Perimenopause and Menopause
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Are you confused about the difference between menopause and perimenopause? Does the prospect of the “change of life” seem scary?
Are you worried about what signs and symptoms you should look out for and expect?
Don’t worry, we got you!
In this blog post we’ll be outlining what menopause and perimenopause are, how they are different, what signs to look out for, and what to expect.
What is Menopause?
Menopause is a totally natural process, where your ovaries will stop releasing eggs, and your menstruation cycle ends. [potential to link to Getting To Know Your Menstruation Blog Post]
Menopause is typically defined when you’ve missed 12 consecutive months of your period, with no other obvious causes. Your levels of estrogen decrease as your body no longer has to produce the necessary hormones and chemicals needed for ovulation.
Menopause typically takes place in your 40s and 50s - the average age for women going through menopause is 51 years old.
Everyone’s experience of menopause is different.
Generally the first symptoms you will notice is changes to your periods like:
- you’re having heavy bleeding
- your periods are really close together
- you are experiencing spotting between periods
- you have longer than normal periods
For some, menopause can also be triggered by chemotherapy and radiation, surgery to remove ovaries, and 1% of us will experience premature menopause due primary ovarian insufficiency.
What is Perimenopause?
Perimenopause literally means “around menopause”. Perimenopause is the transition phase around and leading up to menopause, and can last from 4-8 years. It starts with changes in the length of time between your periods and ends 1 year after the final menstrual period.
Many who experience menopause don’t experience any physical changes during perimenopause except irregular periods, but for some, symptoms include:
- hot flashes
- irregular, heavy, or missed periods
- trouble sleeping
- bladder problems: more prone to UTIs or urinary incontinence
- night sweats
- vaginal dryness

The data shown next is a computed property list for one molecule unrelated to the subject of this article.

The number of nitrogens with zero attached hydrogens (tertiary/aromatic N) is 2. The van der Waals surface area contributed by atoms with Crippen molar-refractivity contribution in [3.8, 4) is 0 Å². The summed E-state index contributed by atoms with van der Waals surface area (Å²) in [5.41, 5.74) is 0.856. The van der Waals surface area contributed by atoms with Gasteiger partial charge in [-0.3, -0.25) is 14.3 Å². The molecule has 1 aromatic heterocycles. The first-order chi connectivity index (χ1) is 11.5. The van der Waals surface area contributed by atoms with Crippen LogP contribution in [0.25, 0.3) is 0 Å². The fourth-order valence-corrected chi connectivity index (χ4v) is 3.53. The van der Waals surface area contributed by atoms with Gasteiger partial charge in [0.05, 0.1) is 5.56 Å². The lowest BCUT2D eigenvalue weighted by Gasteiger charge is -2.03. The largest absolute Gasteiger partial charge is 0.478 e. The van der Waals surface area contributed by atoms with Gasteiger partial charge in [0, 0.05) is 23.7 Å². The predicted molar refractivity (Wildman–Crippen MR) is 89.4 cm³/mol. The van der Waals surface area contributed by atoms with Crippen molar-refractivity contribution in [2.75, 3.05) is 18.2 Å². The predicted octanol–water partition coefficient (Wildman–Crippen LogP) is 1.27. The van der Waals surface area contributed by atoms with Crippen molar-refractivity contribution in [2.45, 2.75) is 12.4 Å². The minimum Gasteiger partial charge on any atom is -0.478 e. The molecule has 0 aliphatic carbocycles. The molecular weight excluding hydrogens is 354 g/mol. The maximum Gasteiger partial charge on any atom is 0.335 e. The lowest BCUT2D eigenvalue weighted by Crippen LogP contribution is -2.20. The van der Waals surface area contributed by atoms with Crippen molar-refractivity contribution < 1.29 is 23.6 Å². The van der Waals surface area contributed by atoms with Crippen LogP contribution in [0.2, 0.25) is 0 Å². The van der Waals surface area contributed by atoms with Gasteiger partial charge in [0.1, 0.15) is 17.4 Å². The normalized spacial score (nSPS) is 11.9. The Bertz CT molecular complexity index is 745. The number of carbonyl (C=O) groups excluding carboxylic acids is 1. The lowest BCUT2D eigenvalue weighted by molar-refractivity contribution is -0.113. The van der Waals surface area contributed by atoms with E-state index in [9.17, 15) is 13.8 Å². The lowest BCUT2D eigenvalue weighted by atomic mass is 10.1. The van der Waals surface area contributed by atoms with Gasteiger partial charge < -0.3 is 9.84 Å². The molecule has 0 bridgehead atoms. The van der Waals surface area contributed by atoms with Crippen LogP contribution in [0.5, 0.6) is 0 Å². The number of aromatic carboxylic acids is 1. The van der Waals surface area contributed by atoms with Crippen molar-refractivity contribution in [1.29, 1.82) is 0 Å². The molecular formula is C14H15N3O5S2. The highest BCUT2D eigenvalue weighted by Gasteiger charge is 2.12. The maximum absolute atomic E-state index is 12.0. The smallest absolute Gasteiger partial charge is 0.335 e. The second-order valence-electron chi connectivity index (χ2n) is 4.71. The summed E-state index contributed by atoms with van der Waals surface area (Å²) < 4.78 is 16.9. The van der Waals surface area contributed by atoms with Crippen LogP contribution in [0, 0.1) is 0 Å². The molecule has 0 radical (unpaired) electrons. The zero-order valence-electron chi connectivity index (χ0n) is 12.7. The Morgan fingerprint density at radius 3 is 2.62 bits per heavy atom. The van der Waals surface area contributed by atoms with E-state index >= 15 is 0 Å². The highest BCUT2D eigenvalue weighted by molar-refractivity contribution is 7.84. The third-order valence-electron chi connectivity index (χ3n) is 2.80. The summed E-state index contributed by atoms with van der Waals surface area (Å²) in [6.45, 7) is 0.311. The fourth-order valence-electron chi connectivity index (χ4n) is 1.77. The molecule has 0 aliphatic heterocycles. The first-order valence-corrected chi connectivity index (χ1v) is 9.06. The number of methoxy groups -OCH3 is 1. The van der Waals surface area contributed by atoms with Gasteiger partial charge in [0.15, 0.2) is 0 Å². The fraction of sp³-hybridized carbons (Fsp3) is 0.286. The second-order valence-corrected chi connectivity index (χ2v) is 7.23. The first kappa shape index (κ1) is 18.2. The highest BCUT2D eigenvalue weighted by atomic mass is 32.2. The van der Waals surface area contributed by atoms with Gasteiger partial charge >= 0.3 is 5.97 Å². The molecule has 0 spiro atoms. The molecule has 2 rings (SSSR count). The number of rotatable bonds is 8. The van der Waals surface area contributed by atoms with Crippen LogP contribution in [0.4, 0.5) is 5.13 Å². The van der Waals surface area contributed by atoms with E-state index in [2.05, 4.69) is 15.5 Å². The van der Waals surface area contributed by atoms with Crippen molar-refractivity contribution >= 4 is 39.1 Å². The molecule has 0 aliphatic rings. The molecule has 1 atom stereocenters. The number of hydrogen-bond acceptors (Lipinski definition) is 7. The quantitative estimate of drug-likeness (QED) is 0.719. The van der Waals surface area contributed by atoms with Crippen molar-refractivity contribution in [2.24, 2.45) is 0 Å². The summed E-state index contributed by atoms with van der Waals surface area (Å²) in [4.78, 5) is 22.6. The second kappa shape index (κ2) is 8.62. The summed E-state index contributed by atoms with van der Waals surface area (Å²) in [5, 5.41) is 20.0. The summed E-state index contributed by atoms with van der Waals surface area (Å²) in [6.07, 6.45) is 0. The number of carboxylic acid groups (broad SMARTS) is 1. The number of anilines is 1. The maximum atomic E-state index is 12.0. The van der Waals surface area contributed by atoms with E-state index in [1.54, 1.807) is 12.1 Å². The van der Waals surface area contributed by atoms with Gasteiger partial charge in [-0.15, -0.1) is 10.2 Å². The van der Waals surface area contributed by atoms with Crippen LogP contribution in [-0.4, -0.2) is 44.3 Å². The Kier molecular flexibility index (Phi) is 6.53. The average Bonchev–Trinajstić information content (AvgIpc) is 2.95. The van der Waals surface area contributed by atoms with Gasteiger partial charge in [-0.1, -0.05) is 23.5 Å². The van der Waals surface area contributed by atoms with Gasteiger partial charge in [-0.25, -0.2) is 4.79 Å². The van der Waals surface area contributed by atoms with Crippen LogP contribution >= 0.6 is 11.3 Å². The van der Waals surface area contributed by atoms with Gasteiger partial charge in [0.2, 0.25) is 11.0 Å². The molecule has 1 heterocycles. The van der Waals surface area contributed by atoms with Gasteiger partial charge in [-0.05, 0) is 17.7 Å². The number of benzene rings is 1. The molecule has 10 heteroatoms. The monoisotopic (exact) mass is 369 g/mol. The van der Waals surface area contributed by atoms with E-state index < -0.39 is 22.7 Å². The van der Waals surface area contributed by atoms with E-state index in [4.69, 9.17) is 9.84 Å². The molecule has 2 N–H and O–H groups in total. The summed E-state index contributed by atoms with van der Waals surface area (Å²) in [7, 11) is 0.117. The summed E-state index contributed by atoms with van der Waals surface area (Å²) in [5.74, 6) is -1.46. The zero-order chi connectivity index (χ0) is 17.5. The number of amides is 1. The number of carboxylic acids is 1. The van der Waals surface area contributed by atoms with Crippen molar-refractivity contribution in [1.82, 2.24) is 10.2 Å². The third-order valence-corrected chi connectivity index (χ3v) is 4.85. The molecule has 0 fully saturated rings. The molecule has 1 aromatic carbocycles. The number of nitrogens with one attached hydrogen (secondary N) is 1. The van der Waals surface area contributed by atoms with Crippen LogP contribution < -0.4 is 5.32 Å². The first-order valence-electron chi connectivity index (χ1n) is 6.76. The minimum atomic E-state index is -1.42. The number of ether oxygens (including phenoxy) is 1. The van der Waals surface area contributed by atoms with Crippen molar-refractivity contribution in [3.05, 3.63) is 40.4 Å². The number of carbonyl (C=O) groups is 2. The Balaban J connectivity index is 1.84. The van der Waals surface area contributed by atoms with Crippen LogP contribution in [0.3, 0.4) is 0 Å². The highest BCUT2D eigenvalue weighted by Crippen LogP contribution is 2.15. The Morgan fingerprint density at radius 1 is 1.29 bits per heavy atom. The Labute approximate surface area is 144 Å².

- painful sex
- decrease in fertility
- changes in sex drive
- loss of bone
- changing cholesterol levels
- mood swings
- weight gain
- thinning hair
How Do I Tell If I am in Menopause or Perimenopause?
Some questions to ask yourself to determine whether you’re in menopause or perimenopause are:
- Am I in the right age demographic? (40-50)
- Have I been experiencing any of the symptoms outlined above (hot flashes, vaginal dryness, bladder problems)?
- Have I been experiencing irregular, heavy, or missed periods?
If you do suspect you’re going through menopause or perimenopause, that’s always a great time to book a full physical examination with a qualified health professional.
Your doctor might order a blood test to check your follicle-stimulating hormone (FSH) and estradiol (E2) levels to be able to rule out any other causes for the symptoms you are experiencing.
With your changing body, you might want to also consider certain lifestyle changes like diet and exercise to help manage your symptoms, and of course, making sure to keep up with your general health with annual PAP smears, mammograms, and general check-ups.
It might feel a bit overwhelming to see all these symptoms; but remember this is totally normal, there are solutions out there to treat the symptoms - and the best part: you’ll eventually be post-menopausal where these symptoms will subside.
ft. Jen Lynch, Certified Nurse Midwife
In this episode, Jen breaks down the transition to perimenopause and all of the things that can be done to make this transition comfy as possible.